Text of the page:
y office is in the math pod at the college where I teach, so I find myself surrounded by math professors. When I go to get my print-outs, I often find heaps of papers with math equations I don’t understand. The white boards in the common area are also plastered with numerically-oriented things. I don’t understand those either.
Yet it’s a situation that also smacks of poetic justice, at least a little. After all, many of my students hate writing. Words are not their thing. I teach the dreaded freshman composition — a requirement. On the first day of class, I asked for a show of hands of who actually likes to write. Three or four raised their hands. Then I asked who hated writing, and a few more hands shot up.
My students are studying for various degrees: engineering, math, business, nursing, criminal justice. They come from all walks of life. I have a veteran, first and second-generation immigrants, blacks, whites, Hispanics.
I’ve tried to make the class interesting and engaging, especially for a non-literary crowd. We’ve studied the lyrics of Bob Dylan and Bruce Springsteen to learn rhetorical analysis, along with Martin Luther King Junior’s “I Have a Dream” speech and “Letter from Birmingham Jail.”
To sympathize with the perspective of my students, I’ve had to remind myself what it is to hate a subject in school. For me, the subject was math.
But I didn’t always hate math. Until about third grade, math was actually my favorite subject. I loved what I considered its elegance and simplicity. Or probably, I liked it for the simple fact that I was good at it.
Then something happened. I remember being summoned to the black board in third grade by the teacher and asked to solve a math problem. I couldn’t. I got flustered and upset, and that was it for my short-lived love affair with math. At least, that’s how my memory has pieced it together. I then became no more than a slightly-above average math student. My interests switched to reading and writing.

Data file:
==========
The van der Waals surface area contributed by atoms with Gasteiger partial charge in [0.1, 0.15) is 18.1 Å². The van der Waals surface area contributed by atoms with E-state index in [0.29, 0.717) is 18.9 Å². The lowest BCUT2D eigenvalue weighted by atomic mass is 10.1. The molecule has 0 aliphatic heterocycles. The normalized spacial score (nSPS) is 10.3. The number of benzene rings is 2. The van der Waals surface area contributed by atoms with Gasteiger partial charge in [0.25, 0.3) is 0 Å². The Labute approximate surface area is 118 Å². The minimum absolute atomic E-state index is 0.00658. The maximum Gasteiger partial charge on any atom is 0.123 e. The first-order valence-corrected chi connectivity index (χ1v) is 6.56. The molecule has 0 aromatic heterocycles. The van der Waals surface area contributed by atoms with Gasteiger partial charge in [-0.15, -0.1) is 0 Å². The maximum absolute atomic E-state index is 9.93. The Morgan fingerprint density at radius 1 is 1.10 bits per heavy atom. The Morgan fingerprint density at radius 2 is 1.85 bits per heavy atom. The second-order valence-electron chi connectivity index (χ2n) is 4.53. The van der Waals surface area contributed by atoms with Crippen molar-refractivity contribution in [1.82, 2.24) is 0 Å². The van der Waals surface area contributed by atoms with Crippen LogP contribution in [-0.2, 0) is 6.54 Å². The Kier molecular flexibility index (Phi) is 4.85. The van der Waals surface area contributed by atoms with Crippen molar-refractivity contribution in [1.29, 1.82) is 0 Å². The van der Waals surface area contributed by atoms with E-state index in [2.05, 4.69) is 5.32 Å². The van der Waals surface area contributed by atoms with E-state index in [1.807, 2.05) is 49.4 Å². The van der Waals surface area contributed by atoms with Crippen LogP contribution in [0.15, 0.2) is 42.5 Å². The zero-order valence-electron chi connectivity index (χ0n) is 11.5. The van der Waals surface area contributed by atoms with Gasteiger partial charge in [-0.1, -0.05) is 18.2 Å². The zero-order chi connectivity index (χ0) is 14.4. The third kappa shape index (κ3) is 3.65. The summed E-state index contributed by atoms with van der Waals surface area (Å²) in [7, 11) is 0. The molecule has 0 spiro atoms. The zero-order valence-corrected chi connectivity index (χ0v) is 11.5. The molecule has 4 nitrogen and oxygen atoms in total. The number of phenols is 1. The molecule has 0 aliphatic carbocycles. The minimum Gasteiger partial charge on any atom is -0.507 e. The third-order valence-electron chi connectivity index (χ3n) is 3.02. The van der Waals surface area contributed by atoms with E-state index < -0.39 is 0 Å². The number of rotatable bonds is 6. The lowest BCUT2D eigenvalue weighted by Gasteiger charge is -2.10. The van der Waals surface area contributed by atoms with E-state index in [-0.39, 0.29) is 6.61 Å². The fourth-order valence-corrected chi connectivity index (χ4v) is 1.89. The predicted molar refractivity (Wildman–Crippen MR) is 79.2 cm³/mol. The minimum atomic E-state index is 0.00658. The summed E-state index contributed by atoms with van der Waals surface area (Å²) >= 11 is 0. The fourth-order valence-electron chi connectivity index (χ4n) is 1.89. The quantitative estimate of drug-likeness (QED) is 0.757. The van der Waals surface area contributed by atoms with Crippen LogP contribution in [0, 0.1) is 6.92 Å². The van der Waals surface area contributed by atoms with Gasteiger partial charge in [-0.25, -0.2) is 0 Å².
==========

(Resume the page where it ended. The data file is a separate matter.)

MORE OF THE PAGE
In high school analysis, the last math class I ever took, I would sit in the back of the class, and write poems, or just daydream. I did okay in the class, mostly because I had a wonderful teacher, Mrs. Cook, a lithe woman with short red hair and sharp eyes who reminded me of a cat. She was as precise as the tip of a sharp pencil.
Many years later, I had a platonic love affair with an atomic engineer who had been a childhood and adolescent math prodigy in his native France. At the time, I was working as a science writer at a physics lab, once again surrounded by equations that completely eluded me.
This guy, however, got me. For a time. I sent him poems I’d written right after my mother died. They were simple and sentimental, but he thought they were wonderful. We talked about how the language of math and poetry are somewhat similar in that they both work with patterns and reach a destination — in math, with the mind, and in poetry, with feeling.
Both worlds are of course far more complicated than that. I remember feeling connected, as if an equal sign sat beautifully between us.